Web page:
Friday, April 29, 2011

Mike Barton: the Player, the President, the Teacher, the Captain

The article below:
 by Dwight Weaver
My first memory of Mike Barton was meeting him, around 1983, at the Memphis chess club.  I had started playing chess again after about a year or so of absence.  We first got to know each other as opponents, and at some point he asked if I would show him how to play the English opening.  Well, I was hesitant right then and there.  I was not about to show someone my favorite opening weapon.  I had just gotten back into chess and I figured Mike and I would meet again across the board from one another, and we did.  He won consistently without my sharing any opening secrets.  As time passed, Mike and I became the best of friends.

Personal Computers came along and Mike and I shared the same interest in them as well.  If I named an exciting computer program, he would go out and get a copy.  Once, I mentioned a turn-based, war game simulator, called Empire; he purchased one and we played it against each other for many afternoons, months on end, into the wee hours of the morning.  He and I were both Trekies.  Mike had a picture made in Las Vegas with himself matted in with the original crew of the Starship Enterprise.  For years, if I noticed his phone number come up on my caller ID, I would answer the phone with, "Yes Captain."  Mike would always reply, "Commander," and then we would carry on our conversation.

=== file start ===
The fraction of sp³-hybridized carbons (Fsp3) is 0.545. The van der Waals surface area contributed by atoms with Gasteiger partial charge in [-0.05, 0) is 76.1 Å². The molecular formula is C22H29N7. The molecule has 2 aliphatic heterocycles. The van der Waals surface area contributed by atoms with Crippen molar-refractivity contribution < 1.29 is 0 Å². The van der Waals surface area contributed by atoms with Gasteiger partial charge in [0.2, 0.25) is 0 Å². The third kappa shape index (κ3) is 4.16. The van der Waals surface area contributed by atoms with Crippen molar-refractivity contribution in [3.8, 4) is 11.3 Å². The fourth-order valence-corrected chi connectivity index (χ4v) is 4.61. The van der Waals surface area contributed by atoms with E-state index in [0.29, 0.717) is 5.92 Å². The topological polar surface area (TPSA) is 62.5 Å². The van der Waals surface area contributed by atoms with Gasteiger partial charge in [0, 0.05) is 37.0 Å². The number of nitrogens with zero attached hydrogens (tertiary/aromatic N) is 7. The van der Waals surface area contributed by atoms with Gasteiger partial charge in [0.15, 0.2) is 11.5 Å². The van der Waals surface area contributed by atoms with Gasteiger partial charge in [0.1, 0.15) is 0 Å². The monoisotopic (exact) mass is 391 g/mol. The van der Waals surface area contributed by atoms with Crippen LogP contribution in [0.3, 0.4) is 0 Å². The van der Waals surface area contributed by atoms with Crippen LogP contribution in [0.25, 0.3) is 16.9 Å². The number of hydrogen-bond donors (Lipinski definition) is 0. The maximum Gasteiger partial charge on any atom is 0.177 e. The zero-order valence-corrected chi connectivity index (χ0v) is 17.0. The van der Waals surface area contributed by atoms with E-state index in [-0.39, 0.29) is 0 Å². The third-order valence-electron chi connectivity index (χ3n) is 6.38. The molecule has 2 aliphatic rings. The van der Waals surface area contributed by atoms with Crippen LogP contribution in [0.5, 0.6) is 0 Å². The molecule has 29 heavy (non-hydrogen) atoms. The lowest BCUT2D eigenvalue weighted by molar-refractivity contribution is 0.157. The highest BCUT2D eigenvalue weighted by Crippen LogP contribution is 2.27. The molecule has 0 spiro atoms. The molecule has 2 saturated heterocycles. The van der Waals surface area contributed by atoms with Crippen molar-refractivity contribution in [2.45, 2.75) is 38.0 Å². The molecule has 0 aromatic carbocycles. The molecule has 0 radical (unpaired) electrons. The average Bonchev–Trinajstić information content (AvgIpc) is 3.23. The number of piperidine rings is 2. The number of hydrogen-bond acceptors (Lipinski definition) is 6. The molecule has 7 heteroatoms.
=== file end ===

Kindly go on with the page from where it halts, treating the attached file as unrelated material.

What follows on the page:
From 1988 to 1991 we traveled to out-of-town chess tournaments.  One time we were at the Mississippi Open Chess Championship in 1988 and were paired against each other in the last round.  Mike did not know it during the match, but if I had won our game I would have tied for the Mississippi State Chess Championship title.  He was always landing a right hook with his jokes and personal jabs.  After informing Mike about my championship chance, he said to me, "Why didn't you say something?  I would have thrown the game."   Mike started playing chess at the Memphis Chess Club in 1979, where you find him mentioned for the first time in the January 1980 Mid-South Chess Advocate as winning the 20th Mid-South Open's amateur section with 5½ points out of 6.  As the years passed, he kept rising in the club in chess strength and rating while all the time losing physical agility.  Mike had a form of Muscular Dystrophy. 

In chess Mike was known as a "fish killer."  A "fish" is someone who does not quite grasp the chess game in some areas and loses most often to seasoned players.  At the risk of making myself sound like one of the fish, I recall winning only one tournament game against Mike, and that was back in the 1984 Memphis City Championship.  He would remind me of that game on occasion and wonder why, if I was going to win a game against him, it had to have been in the City Championship.